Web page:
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the Student Nonviolent Coordinating Committee, the Nation of Islam, the African National Congress, and others in the United States and abroad. I was brain-dead about the Soledad Brothers, Huey P. Newton, Angela Davis, Nelson and Winnie Mandela, Malcolm X, Bobby Rush, Bunchie Carter, Bobby Seales, Martin Luther King Jr. and other black leaders. … At Central juvenile Hall, two detectives showed up to question me about the names of my two homeboys who'd eluded capture. One of the white detectives said, "Look, Stan, if you tell us who was with you in that stolen car, you can go home today." I could riot snitch under any circumstances, even if I were being accused of heinous crimes that others had committed. I was taught not to tell. I remembered vividly how when I was a little boy, Big Rock would become enraged when he talked about snitches being the lowest form of any animal. "Better for a mother to cross her legs during the moment of conception to choke the life out of that child than to give birth to a snitch," he declared. So when the cop asked again was I willing to give him the names of my homeboys, I said, "What homeboys? What stolen car?" Apparently I pissed the cops o , because they jumped up and stormed out of the room. Seeds of a Gang (Chapter II) I returned to the South Central colony to salutations all around from my homeboys. It was customary to pay homage to any one of us who had done time without snitching. Bub was the rst to shake my hand and comment on how bu ed up I had become. Mostly he was showing gratitude for my knowing how to keep my mouth shut. The' streets hadn't changed much. The gang problem still festered, and racial ferment was everywhere. The National Guard was called in to a riot in Wilmington, North Carolina. The Black Panther's Field Marshal, George Jackson, was shot and killed during an alleged escape attempt at San Quentin state prison. The political activist Angela Davis was still in Marin County jail, and a rebellion was in full swing at Attica state prison in upper New York State. Not to mention usual problems: poor education, few jobs, lack of youth programmes, broken families, all feeding the growing civil rights movement. While funding for black economic pro-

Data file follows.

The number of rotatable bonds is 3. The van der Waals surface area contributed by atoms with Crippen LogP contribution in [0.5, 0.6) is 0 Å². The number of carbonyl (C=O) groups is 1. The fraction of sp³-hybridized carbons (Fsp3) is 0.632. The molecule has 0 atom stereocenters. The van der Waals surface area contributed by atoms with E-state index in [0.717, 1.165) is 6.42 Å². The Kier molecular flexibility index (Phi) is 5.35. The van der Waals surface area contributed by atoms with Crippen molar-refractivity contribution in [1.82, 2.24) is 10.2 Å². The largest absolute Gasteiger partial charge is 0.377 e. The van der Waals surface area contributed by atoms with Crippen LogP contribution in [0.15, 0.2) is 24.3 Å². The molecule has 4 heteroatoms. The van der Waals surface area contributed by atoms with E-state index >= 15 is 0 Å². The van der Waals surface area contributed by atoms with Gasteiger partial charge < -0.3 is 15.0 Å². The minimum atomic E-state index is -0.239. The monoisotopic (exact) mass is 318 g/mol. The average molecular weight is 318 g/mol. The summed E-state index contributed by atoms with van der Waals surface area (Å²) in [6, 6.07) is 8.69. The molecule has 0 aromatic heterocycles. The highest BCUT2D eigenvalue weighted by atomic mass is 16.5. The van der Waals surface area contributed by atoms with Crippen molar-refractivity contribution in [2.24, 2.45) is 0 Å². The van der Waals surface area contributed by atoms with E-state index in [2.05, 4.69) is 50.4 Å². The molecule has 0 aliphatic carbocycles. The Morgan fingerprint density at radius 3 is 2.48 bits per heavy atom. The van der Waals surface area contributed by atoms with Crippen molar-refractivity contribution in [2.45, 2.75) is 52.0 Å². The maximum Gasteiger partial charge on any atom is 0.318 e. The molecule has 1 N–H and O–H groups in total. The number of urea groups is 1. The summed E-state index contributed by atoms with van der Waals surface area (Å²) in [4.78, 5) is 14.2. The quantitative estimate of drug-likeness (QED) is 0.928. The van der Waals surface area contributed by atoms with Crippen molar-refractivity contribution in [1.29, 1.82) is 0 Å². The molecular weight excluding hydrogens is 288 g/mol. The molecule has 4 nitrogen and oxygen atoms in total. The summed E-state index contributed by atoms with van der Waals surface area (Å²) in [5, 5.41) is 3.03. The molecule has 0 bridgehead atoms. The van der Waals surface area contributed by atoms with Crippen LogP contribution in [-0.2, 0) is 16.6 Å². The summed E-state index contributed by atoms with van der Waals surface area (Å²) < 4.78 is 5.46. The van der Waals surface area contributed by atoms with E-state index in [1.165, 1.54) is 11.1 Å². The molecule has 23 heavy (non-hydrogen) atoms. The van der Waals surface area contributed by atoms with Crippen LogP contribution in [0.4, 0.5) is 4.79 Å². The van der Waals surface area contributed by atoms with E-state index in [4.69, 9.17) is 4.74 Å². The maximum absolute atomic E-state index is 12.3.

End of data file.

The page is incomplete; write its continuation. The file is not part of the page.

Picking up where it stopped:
grammes was cut, the gangs and their levels of violence surged. This was a growth industry. South Central was full of both visible and latent street gangs with parasitical appetites. Contrary to popular belief, black gangs were not new. The older ones the notorious Slausons, Gladiators and the Business Men had become ethnicity-conscious and were absorbed into the Black Panther party or other active political groups. A few remaining older black gangs still hung on: the Chain Gang, Low Riders, Avenues, Brims, Figueroa Boys and Van Ness Boys, These gave rise to newer, more predatory street cliques: the Sportsman Park Boys, Denker Boys, Manchester Park Boys, Hustler Mob, New House Boys and many others. However, despite our lack of numbers, I had several trump cards over the other gangs. As I had moved from school to school, juvenile facility to juvey, and hood to hood, I had established ties in each area with certain key youth who held in uence over their circle of homeboys. Their homeboys became mine, and mine became theirs. I was catapulted to the helm of my group not by force or referendum, but by opportunity, conditions and selfpromotion. Simply, I stepped into a vacuum, an uncontested position tailormade for me. My homeboys' acquiescence allowed me to follow through, to expand. We were not a gang in the traditional sense, but as our rivals raised the bar with their increasing aggression and strong-arming, we morphed into a gang without a title. There was no turning back, not really, because the more we fought, the more deeply entrenched our vendettas became. Though we saw he black images across the barricades as our enemy, we had no notion that our true adversaries were the squalid living conditions, the vortex of powers con ning us to those conditions, and our own unwitting perpetuation of those conditions. Like countless other black gang members and criminals, we were unconscious accomplices in our own, subjugation - our own worst foes. Gang battles raged, and we picked up the pace in drive-by beatings. Often we'd bail out of a stolen car to beat down unsuspecting rivals and I'd let them know it was me, Tookie, Who was doing it to them. If they didn't remember anything else, they'd remember my name. As long as the local gangs were at each other's throats and didn't unite, we could stand up against any of them, even though we were outnumbered. They came to despise us and the name